NFL Draft News & Analysis

2022 NFL Draft: Rookies who landed in ideal situations at every position

Iowa State junior running back Breece Hall runs a pass reception into the end zone for a touchdown in the third quarter against TCU on Friday, Nov. 26, 2021, at Jack Trice Stadium in Ames. 20211126 Iowastatevstcu

Talent isn’t the only factor in deciding who’s successful in the NFL. Sometimes, a landing spot can be just as important. Whether it’s via scheme, coaching or path to the football field, some destinations are built to fully maximize the skill sets of draft picks better than others.

These are the 2022 NFL Draft prospects at every position who went to ideal situations. 

OFFENSE

QB: SAM HOWELL, WASHINGTON COMMANDERS

Honorable Mention: Malik Willis, Tennessee Titans | Bailey Zappe, New England Patriots

Howell not only reunites with his former No. 1 option at North Carolina in Dyami Brown but also goes to a quarterback room where he could easily grab the reigns by 2023. Carson Wentz carries cap figures of $26 million and $27 million in 2023 and 2024, respectively, with no dead cap hit if the Commanders were to cut him.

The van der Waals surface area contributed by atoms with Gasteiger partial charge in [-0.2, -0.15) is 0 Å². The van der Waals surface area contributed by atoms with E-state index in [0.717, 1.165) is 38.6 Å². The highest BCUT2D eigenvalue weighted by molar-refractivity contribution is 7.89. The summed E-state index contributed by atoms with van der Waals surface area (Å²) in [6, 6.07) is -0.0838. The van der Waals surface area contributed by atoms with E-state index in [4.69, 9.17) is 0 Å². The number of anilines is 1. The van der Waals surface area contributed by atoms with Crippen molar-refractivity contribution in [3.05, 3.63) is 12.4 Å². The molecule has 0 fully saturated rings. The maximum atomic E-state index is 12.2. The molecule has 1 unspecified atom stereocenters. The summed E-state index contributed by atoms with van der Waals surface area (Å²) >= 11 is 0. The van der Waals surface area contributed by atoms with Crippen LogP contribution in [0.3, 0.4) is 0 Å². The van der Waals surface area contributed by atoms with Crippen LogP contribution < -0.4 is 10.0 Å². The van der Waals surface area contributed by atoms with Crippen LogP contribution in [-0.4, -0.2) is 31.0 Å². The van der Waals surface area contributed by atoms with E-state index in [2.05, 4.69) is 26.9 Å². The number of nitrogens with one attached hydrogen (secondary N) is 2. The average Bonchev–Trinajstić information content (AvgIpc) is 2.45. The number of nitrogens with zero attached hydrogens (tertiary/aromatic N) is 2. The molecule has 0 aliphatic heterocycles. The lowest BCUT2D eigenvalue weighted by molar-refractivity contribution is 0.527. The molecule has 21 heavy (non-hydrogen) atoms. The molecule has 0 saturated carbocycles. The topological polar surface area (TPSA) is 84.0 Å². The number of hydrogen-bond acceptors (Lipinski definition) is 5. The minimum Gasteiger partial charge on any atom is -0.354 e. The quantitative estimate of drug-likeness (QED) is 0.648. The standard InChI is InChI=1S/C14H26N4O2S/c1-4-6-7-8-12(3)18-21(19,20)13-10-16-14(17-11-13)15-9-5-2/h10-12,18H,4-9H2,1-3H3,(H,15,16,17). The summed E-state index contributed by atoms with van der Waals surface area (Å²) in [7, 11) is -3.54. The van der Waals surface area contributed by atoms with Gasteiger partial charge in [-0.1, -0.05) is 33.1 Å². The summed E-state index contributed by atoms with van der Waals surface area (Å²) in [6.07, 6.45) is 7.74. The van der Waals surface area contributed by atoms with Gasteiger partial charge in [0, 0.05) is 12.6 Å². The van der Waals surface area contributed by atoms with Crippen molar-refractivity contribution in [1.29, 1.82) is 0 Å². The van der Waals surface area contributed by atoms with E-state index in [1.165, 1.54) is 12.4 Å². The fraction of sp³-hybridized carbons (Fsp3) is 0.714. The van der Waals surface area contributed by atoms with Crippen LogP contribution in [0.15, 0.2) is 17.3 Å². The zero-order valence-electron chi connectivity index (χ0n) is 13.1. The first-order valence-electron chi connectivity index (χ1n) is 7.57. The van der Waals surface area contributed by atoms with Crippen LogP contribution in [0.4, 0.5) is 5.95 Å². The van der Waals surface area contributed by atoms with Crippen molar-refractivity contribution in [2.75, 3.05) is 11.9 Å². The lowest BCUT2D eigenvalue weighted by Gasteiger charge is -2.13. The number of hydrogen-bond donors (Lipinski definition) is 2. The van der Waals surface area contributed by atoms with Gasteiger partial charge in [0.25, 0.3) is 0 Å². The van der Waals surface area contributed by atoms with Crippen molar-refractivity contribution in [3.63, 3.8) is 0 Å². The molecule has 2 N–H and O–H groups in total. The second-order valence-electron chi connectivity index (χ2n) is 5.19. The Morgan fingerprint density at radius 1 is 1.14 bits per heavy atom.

RB: BREECE HALL, NEW YORK JETS

HM: Rachaad White, Tampa Bay Buccaneers | Tyler Allgeier, Atlanta Falcons

Hall enters the NFL behind a burgeoning offensive line with a very easy path to bell-cow status. 2021 fourth-rounder Michael Carter showed well as a rookie with the Jets, but he will likely be relegated to passing downs at his size. Hall, the first running back off the board, racked up 797 touches in three seasons at Iowa State.

WR: SKYY MOORE, KANSAS CITY CHIEFS

HM: Jalen Tolbert, Dallas Cowboys | Chris Olave, New Orleans Saints | Drake London, Atlanta Falcons

A lot of players would kill to have Patrick Mahomes throwing them footballs with Andy Reid calling plays. Moore walks into the top offense in the NFL over the past three seasons with the most replicable skill set of the Chiefs receivers to Tyreek Hill’s role. That doesn’t mean he will replicate what Hill did, but if there’s anyone you want to scheme touches for there, it’s the FBS leader in broken tackles from a season ago.

TE: DANIEL BELLINGER, NEW YORK GIANTS

HM: Chig Okonkwo, Tennessee Titans | Jeremy Ruckert, New York Jets

Brian Daboll literally just took a mid-round athletic tight end with minimal collegiate production and turned him into a prolific pass-catcher for the Buffalo Bills. There’s a good chance Daboll can work the same magic with Bellinger as he did with Dawson Knox, although Bellinger saw only 101 targets in his three seasons as a starter for San Diego State.

OT: BERNHARD RAIMANN, INDIANAPOLIS COLTS

HM: Daniel Faalele, Baltimore Ravens | Trevor Penning, New Orleans Saints

With only Matt Pryor standing between Raimann and the starting left tackle job, there’s a good chance the Colts' first-rounder is running with the ones early next season. Putting him next to All-Pro Quenton Nelson is going to only help him acclimate to the NFL game early on. While he has a little to clean up, it’s not substantial after earning the second-highest grade of any college tackle last season.